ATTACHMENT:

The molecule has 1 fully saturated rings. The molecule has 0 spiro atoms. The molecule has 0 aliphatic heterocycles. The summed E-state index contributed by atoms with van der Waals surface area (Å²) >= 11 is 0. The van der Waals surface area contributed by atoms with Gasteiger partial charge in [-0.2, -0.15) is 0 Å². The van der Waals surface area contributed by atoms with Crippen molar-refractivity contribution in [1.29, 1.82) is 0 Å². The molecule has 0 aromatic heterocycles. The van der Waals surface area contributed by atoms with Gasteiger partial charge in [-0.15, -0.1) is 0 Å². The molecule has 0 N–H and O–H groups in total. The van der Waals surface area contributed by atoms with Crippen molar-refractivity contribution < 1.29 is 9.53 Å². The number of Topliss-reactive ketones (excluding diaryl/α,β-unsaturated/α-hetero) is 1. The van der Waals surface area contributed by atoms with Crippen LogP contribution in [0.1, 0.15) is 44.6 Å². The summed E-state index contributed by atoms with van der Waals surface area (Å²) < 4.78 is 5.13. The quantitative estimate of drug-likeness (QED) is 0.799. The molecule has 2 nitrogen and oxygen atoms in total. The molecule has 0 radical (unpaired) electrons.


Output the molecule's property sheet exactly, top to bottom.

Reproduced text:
The molecule has 1 fully saturated rings. The molecule has 0 spiro atoms. The molecule has 0 aliphatic heterocycles. The summed E-state index contributed by atoms with van der Waals surface area (Å²) >= 11 is 0. The van der Waals surface area contributed by atoms with Gasteiger partial charge in [-0.2, -0.15) is 0 Å². The van der Waals surface area contributed by atoms with Crippen molar-refractivity contribution in [1.29, 1.82) is 0 Å². The molecule has 0 aromatic heterocycles. The van der Waals surface area contributed by atoms with Gasteiger partial charge in [-0.15, -0.1) is 0 Å². The molecule has 0 N–H and O–H groups in total. The van der Waals surface area contributed by atoms with Crippen molar-refractivity contribution < 1.29 is 9.53 Å². The number of Topliss-reactive ketones (excluding diaryl/α,β-unsaturated/α-hetero) is 1. The van der Waals surface area contributed by atoms with Crippen LogP contribution in [0.1, 0.15) is 44.6 Å². The summed E-state index contributed by atoms with van der Waals surface area (Å²) < 4.78 is 5.13. The quantitative estimate of drug-likeness (QED) is 0.799. The molecule has 2 nitrogen and oxygen atoms in total. The molecule has 0 radical (unpaired) electrons.